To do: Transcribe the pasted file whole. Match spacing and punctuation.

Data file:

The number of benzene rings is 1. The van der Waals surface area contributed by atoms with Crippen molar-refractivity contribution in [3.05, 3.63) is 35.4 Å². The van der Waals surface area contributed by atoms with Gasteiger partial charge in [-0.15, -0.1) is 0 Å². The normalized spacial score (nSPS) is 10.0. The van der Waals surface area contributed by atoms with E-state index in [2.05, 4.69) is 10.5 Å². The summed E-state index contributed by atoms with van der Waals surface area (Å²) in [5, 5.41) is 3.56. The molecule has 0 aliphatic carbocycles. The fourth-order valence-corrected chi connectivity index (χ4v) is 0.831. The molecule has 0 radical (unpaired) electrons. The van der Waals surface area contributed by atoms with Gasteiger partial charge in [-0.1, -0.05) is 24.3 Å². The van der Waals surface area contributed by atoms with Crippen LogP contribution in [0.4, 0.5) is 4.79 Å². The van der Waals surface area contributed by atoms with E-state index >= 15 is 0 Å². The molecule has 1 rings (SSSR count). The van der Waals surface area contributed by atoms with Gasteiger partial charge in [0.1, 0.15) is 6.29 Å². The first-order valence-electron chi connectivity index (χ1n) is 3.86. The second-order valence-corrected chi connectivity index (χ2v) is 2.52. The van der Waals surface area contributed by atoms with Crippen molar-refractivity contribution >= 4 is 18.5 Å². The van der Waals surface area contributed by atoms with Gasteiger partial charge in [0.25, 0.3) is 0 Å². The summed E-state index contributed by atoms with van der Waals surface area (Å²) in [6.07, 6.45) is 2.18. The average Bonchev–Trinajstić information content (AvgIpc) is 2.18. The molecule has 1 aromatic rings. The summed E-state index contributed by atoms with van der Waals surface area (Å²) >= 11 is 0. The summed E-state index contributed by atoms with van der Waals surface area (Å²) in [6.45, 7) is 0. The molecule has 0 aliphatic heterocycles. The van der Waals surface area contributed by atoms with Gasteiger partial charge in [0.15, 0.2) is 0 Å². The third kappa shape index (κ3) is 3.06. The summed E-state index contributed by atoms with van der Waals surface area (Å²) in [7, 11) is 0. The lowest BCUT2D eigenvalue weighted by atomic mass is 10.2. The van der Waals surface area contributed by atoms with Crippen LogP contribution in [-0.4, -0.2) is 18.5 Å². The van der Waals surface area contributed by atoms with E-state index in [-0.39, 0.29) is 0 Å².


The number of benzene rings is 1. The van der Waals surface area contributed by atoms with Crippen molar-refractivity contribution in [3.05, 3.63) is 35.4 Å². The van der Waals surface area contributed by atoms with Gasteiger partial charge in [-0.15, -0.1) is 0 Å². The normalized spacial score (nSPS) is 10.0. The van der Waals surface area contributed by atoms with E-state index in [2.05, 4.69) is 10.5 Å². The summed E-state index contributed by atoms with van der Waals surface area (Å²) in [5, 5.41) is 3.56. The molecule has 0 aliphatic carbocycles. The fourth-order valence-corrected chi connectivity index (χ4v) is 0.831. The molecule has 0 radical (unpaired) electrons. The van der Waals surface area contributed by atoms with Gasteiger partial charge in [-0.1, -0.05) is 24.3 Å². The van der Waals surface area contributed by atoms with Crippen LogP contribution in [0.4, 0.5) is 4.79 Å². The van der Waals surface area contributed by atoms with E-state index >= 15 is 0 Å². The molecule has 1 rings (SSSR count). The van der Waals surface area contributed by atoms with Gasteiger partial charge in [0.1, 0.15) is 6.29 Å². The first-order valence-electron chi connectivity index (χ1n) is 3.86. The second-order valence-corrected chi connectivity index (χ2v) is 2.52. The van der Waals surface area contributed by atoms with Crippen molar-refractivity contribution >= 4 is 18.5 Å². The van der Waals surface area contributed by atoms with Gasteiger partial charge in [0.25, 0.3) is 0 Å². The summed E-state index contributed by atoms with van der Waals surface area (Å²) in [6.07, 6.45) is 2.18. The average Bonchev–Trinajstić information content (AvgIpc) is 2.18. The molecule has 1 aromatic rings. The summed E-state index contributed by atoms with van der Waals surface area (Å²) >= 11 is 0. The summed E-state index contributed by atoms with van der Waals surface area (Å²) in [6.45, 7) is 0. The molecule has 0 aliphatic heterocycles. The van der Waals surface area contributed by atoms with Gasteiger partial charge in [0.15, 0.2) is 0 Å². The third kappa shape index (κ3) is 3.06. The summed E-state index contributed by atoms with van der Waals surface area (Å²) in [7, 11) is 0. The lowest BCUT2D eigenvalue weighted by atomic mass is 10.2. The van der Waals surface area contributed by atoms with Crippen LogP contribution in [-0.4, -0.2) is 18.5 Å². The van der Waals surface area contributed by atoms with E-state index in [-0.39, 0.29) is 0 Å².